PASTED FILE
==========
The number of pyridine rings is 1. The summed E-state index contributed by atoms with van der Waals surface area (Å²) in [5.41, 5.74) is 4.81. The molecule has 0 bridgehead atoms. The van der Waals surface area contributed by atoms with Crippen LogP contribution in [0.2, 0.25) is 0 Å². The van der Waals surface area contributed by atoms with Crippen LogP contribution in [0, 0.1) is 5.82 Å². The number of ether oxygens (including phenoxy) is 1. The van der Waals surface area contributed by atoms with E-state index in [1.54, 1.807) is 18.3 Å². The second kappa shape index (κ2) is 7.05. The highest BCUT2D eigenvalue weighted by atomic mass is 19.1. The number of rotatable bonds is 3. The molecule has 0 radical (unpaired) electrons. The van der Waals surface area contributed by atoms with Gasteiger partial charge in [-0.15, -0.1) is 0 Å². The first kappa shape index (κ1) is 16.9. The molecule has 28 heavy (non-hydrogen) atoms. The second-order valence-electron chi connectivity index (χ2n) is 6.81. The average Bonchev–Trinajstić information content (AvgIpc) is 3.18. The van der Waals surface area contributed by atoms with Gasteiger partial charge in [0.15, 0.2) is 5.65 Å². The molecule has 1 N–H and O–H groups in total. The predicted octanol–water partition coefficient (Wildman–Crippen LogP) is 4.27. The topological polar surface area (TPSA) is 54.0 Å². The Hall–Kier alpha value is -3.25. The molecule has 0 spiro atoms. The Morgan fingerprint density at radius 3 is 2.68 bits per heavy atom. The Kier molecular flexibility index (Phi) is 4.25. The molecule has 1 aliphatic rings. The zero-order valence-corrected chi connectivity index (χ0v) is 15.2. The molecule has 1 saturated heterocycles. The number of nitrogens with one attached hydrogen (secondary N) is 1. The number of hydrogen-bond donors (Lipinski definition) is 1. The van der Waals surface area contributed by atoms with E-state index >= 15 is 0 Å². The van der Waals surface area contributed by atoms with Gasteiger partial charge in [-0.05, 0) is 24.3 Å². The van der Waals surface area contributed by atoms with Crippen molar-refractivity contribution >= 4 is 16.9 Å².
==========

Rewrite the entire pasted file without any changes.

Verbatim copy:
The number of pyridine rings is 1. The summed E-state index contributed by atoms with van der Waals surface area (Å²) in [5.41, 5.74) is 4.81. The molecule has 0 bridgehead atoms. The van der Waals surface area contributed by atoms with Crippen LogP contribution in [0.2, 0.25) is 0 Å². The van der Waals surface area contributed by atoms with Crippen LogP contribution in [0, 0.1) is 5.82 Å². The number of ether oxygens (including phenoxy) is 1. The van der Waals surface area contributed by atoms with E-state index in [1.54, 1.807) is 18.3 Å². The second kappa shape index (κ2) is 7.05. The highest BCUT2D eigenvalue weighted by atomic mass is 19.1. The number of rotatable bonds is 3. The molecule has 0 radical (unpaired) electrons. The van der Waals surface area contributed by atoms with Gasteiger partial charge in [-0.15, -0.1) is 0 Å². The first kappa shape index (κ1) is 16.9. The molecule has 28 heavy (non-hydrogen) atoms. The second-order valence-electron chi connectivity index (χ2n) is 6.81. The average Bonchev–Trinajstić information content (AvgIpc) is 3.18. The van der Waals surface area contributed by atoms with Gasteiger partial charge in [0.15, 0.2) is 5.65 Å². The molecule has 1 N–H and O–H groups in total. The predicted octanol–water partition coefficient (Wildman–Crippen LogP) is 4.27. The topological polar surface area (TPSA) is 54.0 Å². The Hall–Kier alpha value is -3.25. The molecule has 0 spiro atoms. The Morgan fingerprint density at radius 3 is 2.68 bits per heavy atom. The Kier molecular flexibility index (Phi) is 4.25. The molecule has 1 aliphatic rings. The zero-order valence-corrected chi connectivity index (χ0v) is 15.2. The molecule has 1 saturated heterocycles. The number of nitrogens with one attached hydrogen (secondary N) is 1. The number of hydrogen-bond donors (Lipinski definition) is 1. The van der Waals surface area contributed by atoms with E-state index >= 15 is 0 Å². The van der Waals surface area contributed by atoms with Gasteiger partial charge in [-0.05, 0) is 24.3 Å². The van der Waals surface area contributed by atoms with Crippen molar-refractivity contribution >= 4 is 16.9 Å².